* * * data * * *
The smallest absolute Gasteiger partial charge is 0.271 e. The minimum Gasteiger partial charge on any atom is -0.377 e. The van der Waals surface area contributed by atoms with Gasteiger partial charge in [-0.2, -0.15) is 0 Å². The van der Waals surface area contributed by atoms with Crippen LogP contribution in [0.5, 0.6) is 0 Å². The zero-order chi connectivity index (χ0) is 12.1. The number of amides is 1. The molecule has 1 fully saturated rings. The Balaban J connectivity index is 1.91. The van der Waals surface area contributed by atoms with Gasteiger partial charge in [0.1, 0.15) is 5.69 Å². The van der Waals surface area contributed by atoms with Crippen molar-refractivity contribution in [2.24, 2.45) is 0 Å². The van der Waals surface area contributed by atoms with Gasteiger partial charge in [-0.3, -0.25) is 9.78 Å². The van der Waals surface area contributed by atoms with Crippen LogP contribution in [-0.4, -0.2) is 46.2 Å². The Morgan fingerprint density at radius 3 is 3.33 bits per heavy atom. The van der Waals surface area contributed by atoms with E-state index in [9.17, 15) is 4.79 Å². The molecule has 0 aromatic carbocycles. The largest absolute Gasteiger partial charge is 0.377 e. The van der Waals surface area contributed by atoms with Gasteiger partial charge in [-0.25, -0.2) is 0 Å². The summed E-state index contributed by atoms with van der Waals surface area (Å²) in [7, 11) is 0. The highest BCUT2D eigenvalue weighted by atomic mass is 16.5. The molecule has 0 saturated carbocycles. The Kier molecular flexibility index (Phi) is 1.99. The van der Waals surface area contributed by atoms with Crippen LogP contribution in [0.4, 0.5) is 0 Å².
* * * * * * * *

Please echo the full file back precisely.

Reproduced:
The smallest absolute Gasteiger partial charge is 0.271 e. The minimum Gasteiger partial charge on any atom is -0.377 e. The van der Waals surface area contributed by atoms with Gasteiger partial charge in [-0.2, -0.15) is 0 Å². The van der Waals surface area contributed by atoms with Crippen LogP contribution in [0.5, 0.6) is 0 Å². The zero-order chi connectivity index (χ0) is 12.1. The number of amides is 1. The molecule has 1 fully saturated rings. The Balaban J connectivity index is 1.91. The van der Waals surface area contributed by atoms with Gasteiger partial charge in [0.1, 0.15) is 5.69 Å². The van der Waals surface area contributed by atoms with Crippen molar-refractivity contribution in [2.24, 2.45) is 0 Å². The van der Waals surface area contributed by atoms with Gasteiger partial charge in [-0.3, -0.25) is 9.78 Å². The van der Waals surface area contributed by atoms with Crippen LogP contribution in [-0.4, -0.2) is 46.2 Å². The Morgan fingerprint density at radius 3 is 3.33 bits per heavy atom. The van der Waals surface area contributed by atoms with E-state index in [9.17, 15) is 4.79 Å². The molecule has 0 aromatic carbocycles. The largest absolute Gasteiger partial charge is 0.377 e. The van der Waals surface area contributed by atoms with Gasteiger partial charge in [-0.25, -0.2) is 0 Å². The summed E-state index contributed by atoms with van der Waals surface area (Å²) in [7, 11) is 0. The highest BCUT2D eigenvalue weighted by atomic mass is 16.5. The molecule has 0 saturated carbocycles. The Kier molecular flexibility index (Phi) is 1.99. The van der Waals surface area contributed by atoms with Crippen LogP contribution in [0.4, 0.5) is 0 Å².